A friend posted this article to Facebook:
And while I have indulged in my own share of curmudgeonly ranting over the state of modern music, Street’s article attacks the status quo for the wrong reasons. In my own reaction to the article I have discovered in myself a latent optimism, awakened by a compulsion to respond to Street’s points one at a time. Here is my response:
“1. Record Labels Stopped Doing Their Job.”
In other words, labels stopped seeking out innovators and began focusing on self-preservation, not taking risks on truly original talent. This is reminiscent of comments that I recall Frank Zappa making during an interview, about how old-school record executives didn’t know what they were doing, and thus were more willing to gamble than their modern counterparts.
First of all, what music is he listening to? Even mainstream radio is currently featuring some rather unique-sounding acts: Florence and the Machine, Of Monsters and Men, Bon Iver, and Gotye immediately come to mind.
But let’s say he’s correct, and that record labels are no longer taking charge in bringing innovative artists to public attention. How relevant are labels anyway? What necessitates their assumption of the lead in artist discovery and promotion? DIY is the next wave of music marketing. Labels need not be relevant or useful to the artist anymore. Also recall that Beethoven and Schoenberg were self-promoters, so this concept is far from new.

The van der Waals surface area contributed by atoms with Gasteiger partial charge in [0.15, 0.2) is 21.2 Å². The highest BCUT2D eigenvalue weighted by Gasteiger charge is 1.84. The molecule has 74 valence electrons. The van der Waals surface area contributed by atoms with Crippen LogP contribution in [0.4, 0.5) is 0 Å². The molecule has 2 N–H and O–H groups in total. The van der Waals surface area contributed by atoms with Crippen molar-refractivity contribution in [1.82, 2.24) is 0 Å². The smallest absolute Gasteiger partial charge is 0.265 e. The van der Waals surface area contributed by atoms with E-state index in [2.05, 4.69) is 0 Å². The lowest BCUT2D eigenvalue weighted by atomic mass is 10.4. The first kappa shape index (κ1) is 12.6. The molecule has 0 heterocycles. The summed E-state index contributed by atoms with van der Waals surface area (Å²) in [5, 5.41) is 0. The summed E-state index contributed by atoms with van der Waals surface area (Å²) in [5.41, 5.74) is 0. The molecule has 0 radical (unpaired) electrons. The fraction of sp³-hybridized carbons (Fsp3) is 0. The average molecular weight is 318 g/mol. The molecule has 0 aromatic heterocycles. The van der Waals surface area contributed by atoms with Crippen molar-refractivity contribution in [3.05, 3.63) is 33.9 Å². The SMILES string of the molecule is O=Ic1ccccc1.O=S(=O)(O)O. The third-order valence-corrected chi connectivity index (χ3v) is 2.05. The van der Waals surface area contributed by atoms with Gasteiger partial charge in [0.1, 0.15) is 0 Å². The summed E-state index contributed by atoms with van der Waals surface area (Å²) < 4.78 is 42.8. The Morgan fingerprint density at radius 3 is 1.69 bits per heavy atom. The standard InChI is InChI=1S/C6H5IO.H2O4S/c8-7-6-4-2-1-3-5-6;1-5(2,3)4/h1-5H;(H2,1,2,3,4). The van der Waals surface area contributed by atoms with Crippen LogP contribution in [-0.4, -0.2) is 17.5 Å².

“2. The Record Labels Became Too Big.”
Here we are with the labels again. Let them fall; they only stand in the way.
“3. Lack of Talent and Personality”
The question of musicianship vs. entertainment is age-old. Look at the so-called “sweet” versus “hot” bands of the 20′s and 30′s. Is the problem greater now? I would think not. It’s just that the talent resides in the long tail — in other words, good artists sell fewer units to more listeners at higher margins while mediocre artists sell more units to fewer listeners at lower margins.
“4. Traditional Roles Have Disappeared.”
Street elaborates: “…with the dwindling of funds for music education in our public schools, we now have artists calling themselves songwriters with little knowledge of music theory, composition or song structure or appreciation for styles that came before (to our detriment). We also have people calling themselves producers with minimal studio experience and an extremely limited understanding of orchestration/arranging to better help an artist in realizing his or her full potential.”
This argument reeks of elitism. Many of the artists we “serious” musicians idolize lacked formal training. I would also refrain from jumping to the conclusion that education funding makes any difference. I personally witnessed programs that squandered the resources they had because there was no passion to learn in the first place. I credit half of my personal education to experience. Budding musicians have proven very good at independently seeking out knowledge. Furthermore, school music programs mainly succeed in bringing the weakest member of a band to standards, whereas private and self-education allows a prodigy freedom to exceed standards.
“5. Fan Abuse (e.g. high ticket prices, high CD prices)”